The axiom and corollary appear to have originated at a conference held in 1984 and are named after Stuart Ross Taylor, at the time affiliated with the Research School of Earth Sciences, Australian National University, Canberra.
Stuart Ross Taylor, "The Origin of the Moon: Geochemical Considerations", In W.R. Hartmann, R.J. William, and G. J Taylor (eds.), Proceedings of the Conference Origin of the moon, Kona, HI, October 13-16, 1984. Houston: Lunar and Planetary Institute 1986, pp. 125-143 (scan online). At the end of the paper one finds:
Hypotheses in science should be testable. A test to distinguish between the two viable hypotheses of lunar origin, large impactor and double planet, can be made in principle by dating the volatile depletion event.
This statement may have triggered some discussion on the issue of testability, because a prefatory page in the conference record that I found described in Robert Malcuit, Geoforming Mars: How could nature have made Mars more like Earth?, Springer 2021, p. 142, supposedly reads as follows:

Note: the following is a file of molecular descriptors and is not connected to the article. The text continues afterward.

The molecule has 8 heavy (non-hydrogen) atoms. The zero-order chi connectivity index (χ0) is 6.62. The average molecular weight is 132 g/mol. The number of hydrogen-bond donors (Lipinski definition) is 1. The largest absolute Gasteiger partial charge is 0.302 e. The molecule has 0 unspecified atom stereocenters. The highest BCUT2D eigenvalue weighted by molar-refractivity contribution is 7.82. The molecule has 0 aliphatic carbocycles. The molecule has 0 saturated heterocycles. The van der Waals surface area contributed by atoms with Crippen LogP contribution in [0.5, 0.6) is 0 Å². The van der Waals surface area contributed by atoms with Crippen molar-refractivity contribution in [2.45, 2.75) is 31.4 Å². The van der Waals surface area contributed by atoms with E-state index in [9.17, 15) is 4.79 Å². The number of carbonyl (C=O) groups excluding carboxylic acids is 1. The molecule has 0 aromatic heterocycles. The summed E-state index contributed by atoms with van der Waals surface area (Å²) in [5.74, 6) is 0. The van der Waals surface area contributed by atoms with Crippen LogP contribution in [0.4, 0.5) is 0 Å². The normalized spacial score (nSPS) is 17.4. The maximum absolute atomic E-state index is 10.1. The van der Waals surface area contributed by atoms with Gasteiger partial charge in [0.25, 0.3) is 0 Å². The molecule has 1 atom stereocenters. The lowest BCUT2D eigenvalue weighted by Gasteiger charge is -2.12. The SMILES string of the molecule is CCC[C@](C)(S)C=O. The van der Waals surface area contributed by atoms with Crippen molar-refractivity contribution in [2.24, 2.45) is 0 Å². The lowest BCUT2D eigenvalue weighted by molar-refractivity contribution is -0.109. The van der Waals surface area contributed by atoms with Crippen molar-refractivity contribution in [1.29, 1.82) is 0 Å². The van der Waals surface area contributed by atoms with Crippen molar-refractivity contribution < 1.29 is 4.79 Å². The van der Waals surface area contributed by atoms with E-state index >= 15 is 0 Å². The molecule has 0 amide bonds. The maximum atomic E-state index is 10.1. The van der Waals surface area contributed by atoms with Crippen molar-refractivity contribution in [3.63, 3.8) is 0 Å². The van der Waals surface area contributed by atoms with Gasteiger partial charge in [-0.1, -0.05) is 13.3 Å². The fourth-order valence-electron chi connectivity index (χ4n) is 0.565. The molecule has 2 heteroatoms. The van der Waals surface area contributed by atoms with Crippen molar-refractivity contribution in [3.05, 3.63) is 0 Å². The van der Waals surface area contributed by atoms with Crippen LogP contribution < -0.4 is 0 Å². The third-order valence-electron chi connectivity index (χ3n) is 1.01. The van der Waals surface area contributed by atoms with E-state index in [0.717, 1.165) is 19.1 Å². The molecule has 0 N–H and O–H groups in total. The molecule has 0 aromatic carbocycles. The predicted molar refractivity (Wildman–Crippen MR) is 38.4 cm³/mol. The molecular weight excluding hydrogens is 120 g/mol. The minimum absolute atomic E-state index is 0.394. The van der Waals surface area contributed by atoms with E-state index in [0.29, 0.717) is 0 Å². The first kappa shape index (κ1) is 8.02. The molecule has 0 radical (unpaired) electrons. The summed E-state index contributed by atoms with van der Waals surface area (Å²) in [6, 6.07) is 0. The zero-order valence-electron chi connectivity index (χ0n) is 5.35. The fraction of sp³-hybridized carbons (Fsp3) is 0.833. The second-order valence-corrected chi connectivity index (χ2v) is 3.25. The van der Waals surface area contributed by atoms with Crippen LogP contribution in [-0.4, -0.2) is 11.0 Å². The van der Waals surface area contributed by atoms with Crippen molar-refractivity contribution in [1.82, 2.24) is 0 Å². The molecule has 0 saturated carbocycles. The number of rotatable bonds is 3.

The Page Before the PREFACE (Unlabeled Page VI) Has a Few Interesting Comments by at Least Two of the Participants (in Approximately the Same Format as the Page in the Book)
The best models for lunar origin are the testable ones.
The testable models for lunar origin are wrong. — S. Ross Taylor paraphrased by Sean Solomon, at the Conference on the Origin of the Moon, Kona, 1984.
So far I have been unable to find a scan of the relevant page of the conference proceedings online to confirm this description, however I found a blog post "The Genesis of the Moon" that provides matching information. Google provides merely snippet views (1, 2, 3) of page VI, just enough to confirm that this page holds the relevant information.